One of the things that I tell my students ever year in the Policy-Making Processes course is that there are, very broadly speaking, two ways in which policy may be made: In a programmatic fashion, or in a particularistic fashion. The good old “pork barrel” is an example of particularism.
As Chris notes, when politicians, commentators, or regular citizens label government spending programs, “one manâ€™s pork is another manâ€™s necessary infrastructure project.”
But then Chris adds the kicker, with respect to post-Katrina projects like rebuilding the Ponchartrain bridge as a 6-lane highway and other big “revitalization” spending (which Porkbusters are trying to have Congress appropriate money for instead of projects like the infamous “Bridge to Nowhere“):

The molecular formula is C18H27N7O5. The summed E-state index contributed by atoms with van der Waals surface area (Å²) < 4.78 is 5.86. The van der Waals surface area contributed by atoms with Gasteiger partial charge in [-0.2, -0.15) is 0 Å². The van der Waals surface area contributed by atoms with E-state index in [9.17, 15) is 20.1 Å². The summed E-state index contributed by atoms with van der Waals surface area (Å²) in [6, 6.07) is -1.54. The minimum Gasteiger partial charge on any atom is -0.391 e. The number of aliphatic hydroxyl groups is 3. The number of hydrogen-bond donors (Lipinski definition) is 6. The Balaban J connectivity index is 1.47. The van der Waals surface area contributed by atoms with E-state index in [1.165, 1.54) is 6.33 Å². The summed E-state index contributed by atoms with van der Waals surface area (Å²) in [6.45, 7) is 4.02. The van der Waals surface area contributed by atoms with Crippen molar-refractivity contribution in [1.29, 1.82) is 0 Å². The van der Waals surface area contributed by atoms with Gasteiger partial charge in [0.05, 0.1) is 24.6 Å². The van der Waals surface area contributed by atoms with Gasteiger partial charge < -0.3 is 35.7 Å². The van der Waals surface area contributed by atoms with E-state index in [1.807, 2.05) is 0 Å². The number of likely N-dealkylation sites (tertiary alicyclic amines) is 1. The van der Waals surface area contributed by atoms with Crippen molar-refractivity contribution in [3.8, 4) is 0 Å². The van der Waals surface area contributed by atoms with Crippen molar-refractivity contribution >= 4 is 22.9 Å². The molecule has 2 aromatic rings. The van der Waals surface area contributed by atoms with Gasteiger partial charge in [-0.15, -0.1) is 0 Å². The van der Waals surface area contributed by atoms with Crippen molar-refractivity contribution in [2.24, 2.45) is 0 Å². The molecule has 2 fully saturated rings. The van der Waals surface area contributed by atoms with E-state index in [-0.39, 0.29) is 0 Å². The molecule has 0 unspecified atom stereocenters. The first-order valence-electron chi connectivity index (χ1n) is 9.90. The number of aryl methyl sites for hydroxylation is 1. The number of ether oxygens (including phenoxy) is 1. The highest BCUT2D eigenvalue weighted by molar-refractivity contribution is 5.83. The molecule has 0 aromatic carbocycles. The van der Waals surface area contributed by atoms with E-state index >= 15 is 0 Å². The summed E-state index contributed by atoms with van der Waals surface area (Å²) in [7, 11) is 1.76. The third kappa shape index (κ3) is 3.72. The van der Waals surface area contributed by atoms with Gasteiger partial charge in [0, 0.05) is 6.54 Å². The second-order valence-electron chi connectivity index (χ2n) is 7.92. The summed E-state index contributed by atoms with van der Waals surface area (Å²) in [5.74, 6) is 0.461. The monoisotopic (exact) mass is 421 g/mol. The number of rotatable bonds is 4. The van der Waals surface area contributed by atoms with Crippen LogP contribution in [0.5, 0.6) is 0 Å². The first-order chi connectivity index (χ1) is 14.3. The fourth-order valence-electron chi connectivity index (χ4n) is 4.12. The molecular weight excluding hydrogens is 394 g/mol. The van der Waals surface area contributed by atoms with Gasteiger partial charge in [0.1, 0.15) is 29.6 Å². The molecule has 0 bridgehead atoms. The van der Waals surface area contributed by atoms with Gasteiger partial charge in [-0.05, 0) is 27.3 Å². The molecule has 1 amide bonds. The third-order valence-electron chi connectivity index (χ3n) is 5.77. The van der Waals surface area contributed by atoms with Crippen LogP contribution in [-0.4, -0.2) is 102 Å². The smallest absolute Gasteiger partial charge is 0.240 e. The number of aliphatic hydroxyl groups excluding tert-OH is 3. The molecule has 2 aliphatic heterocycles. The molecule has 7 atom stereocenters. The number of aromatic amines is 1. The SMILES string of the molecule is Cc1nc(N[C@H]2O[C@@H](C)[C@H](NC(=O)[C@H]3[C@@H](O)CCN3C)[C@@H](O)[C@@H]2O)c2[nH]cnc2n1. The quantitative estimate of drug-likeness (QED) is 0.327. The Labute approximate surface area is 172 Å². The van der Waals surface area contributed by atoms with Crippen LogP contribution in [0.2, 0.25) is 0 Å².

a real â€œporkbusterâ€ would favor letting the FHWA bureaucracy, not Congress, decide where the money would best be spent.
This is the crux of the matter. If policy specialists in the bureaucracy are given fairly wide leeway to apply their expertise and merit criteria in determining which projects should have priority, we are probably looking at programmatic policy-making. If, on the other hand, committees of politicians are establishing which projects will have priority, we are almost certainly looking at particularism/pork.
It is worth adding, however, that bureaucracies can also produce pork. It depends on the authority that has been delegated by their political principalsâ€”whether to implement the broad program of the governing majority or to reflect the preferences of politicians’ particular organized or localized constituencies. (This is “structural politics,” as Moe and Caldwell call it; that reference to a reading is for the benefit of my students).